Norske Skog Asks Unsecured Bondholders to Extend Maturities

Norske Skogindustrier ASA asked holders of bonds due in the next two years to extend maturities and write down the value of their notes to avoid a broader restructuring.

The Norwegian papermaker wants holders of its 108 million euros ($115 million) of unsecured notes maturing in 2016 to switch into new securities due June 2019 at a 10 percent discount to face value, according to a company statement. Investors in its 212 million euros of unsecured notes maturing in 2017 were offered a mix of new bonds due in June 2026 and perpetual notes with a 25 percent writedown. Investors have until Dec. 16 to agree to the swap.

“A successful exchange will protect the value for all stakeholders,” Norske Skog said in a press release. “An unsuccessful exchange would raise the prospect for implementation of a contingency plan” that “would likely result in a comprehensive balance sheet restructuring and a significant or total loss in value for 2016 and 2017 notes.”

Norske Skog ended negotiations with material holders of the bonds without agreement in October and said it was considering several options to reduce debt. Blackstone Group LP’s GSO Capital Partners, the largest owner of the 2017 notes, had proposed extending their holdings until after 2019, while a group of secured bondholders including BlueCrest Capital Management, Marathon Asset Management and Sampo Oyj presented competing plans to swap debt for equity, people familiar with the matter said last month.

Investor Meetings

Part of the interest on the unsecured notes investors would receive in the exchange will be paid with more debt, the company said in Tuesday’s statement. New perpetual notes will receive 2 percent cash interest, which can be deferred in whole or in part until December 2114. The bonds will still rank below the company’s senior secured notes maturing 2019, 2021 and 2023.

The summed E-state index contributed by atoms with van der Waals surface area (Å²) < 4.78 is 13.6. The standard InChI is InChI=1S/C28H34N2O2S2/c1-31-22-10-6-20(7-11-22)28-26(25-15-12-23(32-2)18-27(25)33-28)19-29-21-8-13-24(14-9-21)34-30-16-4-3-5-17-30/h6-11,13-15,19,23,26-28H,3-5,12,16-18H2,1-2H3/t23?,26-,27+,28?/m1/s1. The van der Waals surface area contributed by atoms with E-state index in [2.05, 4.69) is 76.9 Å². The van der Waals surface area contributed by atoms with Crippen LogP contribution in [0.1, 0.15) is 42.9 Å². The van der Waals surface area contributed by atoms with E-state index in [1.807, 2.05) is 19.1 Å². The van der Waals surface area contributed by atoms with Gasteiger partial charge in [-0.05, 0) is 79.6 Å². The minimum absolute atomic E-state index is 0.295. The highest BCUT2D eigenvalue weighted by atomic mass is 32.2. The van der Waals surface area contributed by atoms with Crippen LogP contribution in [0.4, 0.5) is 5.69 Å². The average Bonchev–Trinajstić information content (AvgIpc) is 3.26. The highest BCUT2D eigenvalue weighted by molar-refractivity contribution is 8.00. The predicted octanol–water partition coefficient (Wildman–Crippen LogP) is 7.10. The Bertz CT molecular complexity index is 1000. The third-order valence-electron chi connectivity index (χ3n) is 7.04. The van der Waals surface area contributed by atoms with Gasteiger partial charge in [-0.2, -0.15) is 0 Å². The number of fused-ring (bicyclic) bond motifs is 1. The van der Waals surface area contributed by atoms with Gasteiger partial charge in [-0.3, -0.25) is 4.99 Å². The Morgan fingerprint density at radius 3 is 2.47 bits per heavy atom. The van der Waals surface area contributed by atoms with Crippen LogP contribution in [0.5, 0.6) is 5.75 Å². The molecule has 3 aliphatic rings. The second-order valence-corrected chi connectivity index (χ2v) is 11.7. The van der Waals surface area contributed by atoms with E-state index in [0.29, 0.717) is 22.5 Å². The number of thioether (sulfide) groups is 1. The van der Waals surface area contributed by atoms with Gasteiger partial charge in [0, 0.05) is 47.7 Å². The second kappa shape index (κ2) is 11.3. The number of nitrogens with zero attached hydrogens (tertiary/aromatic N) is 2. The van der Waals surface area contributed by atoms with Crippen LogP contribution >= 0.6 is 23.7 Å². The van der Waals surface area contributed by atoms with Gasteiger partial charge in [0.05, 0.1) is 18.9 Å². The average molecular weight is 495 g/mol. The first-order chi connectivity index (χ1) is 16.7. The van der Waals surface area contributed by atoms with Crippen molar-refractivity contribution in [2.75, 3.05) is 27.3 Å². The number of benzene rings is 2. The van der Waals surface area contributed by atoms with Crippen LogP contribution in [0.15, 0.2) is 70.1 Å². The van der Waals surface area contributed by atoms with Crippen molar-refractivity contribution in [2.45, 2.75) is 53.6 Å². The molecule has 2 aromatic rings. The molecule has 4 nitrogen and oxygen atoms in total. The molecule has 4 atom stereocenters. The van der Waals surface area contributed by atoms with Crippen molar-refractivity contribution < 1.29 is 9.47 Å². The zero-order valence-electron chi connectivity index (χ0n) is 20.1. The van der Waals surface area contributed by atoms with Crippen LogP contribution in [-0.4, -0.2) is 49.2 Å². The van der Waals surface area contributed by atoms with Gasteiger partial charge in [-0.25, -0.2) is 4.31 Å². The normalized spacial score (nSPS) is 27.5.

Norske Skog said it’s also asking holders of bonds due 2016, 2017, 2021 and 2023 to agree to amend terms and conditions, as it seeks to change the governing law to English from New York. The company’s management will be available for one-to-one meetings in London next week and will host meetings in New York next month, it said.

“If the transaction is successfully completed, we can avoid a comprehensive balance sheet restructuring in the foreseeable future,” Sven Ombudstvedt, Norske Skog’s president and chief executive officer, said in the press release. “The sharp weakening of the Norwegian krone has increased the net interest bearing debt and squeezed our book equity to an unacceptable level.”

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